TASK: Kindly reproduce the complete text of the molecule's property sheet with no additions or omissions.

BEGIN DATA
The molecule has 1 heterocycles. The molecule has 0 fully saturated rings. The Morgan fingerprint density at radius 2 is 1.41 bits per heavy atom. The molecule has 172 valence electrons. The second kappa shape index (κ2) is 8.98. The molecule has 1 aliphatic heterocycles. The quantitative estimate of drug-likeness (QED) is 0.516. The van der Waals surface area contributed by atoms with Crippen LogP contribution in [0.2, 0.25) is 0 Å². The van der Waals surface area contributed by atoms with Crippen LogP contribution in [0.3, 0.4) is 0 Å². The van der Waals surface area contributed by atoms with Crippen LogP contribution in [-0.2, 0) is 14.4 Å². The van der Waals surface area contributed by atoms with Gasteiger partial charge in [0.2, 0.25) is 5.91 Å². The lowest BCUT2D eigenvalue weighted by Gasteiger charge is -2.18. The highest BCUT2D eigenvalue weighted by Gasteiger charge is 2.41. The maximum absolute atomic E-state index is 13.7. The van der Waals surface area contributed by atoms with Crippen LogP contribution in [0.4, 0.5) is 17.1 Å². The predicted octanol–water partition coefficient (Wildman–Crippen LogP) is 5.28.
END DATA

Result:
The molecule has 1 heterocycles. The molecule has 0 fully saturated rings. The Morgan fingerprint density at radius 2 is 1.41 bits per heavy atom. The molecule has 172 valence electrons. The second kappa shape index (κ2) is 8.98. The molecule has 1 aliphatic heterocycles. The quantitative estimate of drug-likeness (QED) is 0.516. The van der Waals surface area contributed by atoms with Crippen LogP contribution in [0.2, 0.25) is 0 Å². The van der Waals surface area contributed by atoms with Crippen LogP contribution in [0.3, 0.4) is 0 Å². The van der Waals surface area contributed by atoms with Crippen LogP contribution in [-0.2, 0) is 14.4 Å². The van der Waals surface area contributed by atoms with Gasteiger partial charge in [0.2, 0.25) is 5.91 Å². The lowest BCUT2D eigenvalue weighted by Gasteiger charge is -2.18. The highest BCUT2D eigenvalue weighted by Gasteiger charge is 2.41. The maximum absolute atomic E-state index is 13.7. The van der Waals surface area contributed by atoms with Crippen LogP contribution in [0.4, 0.5) is 17.1 Å². The predicted octanol–water partition coefficient (Wildman–Crippen LogP) is 5.28.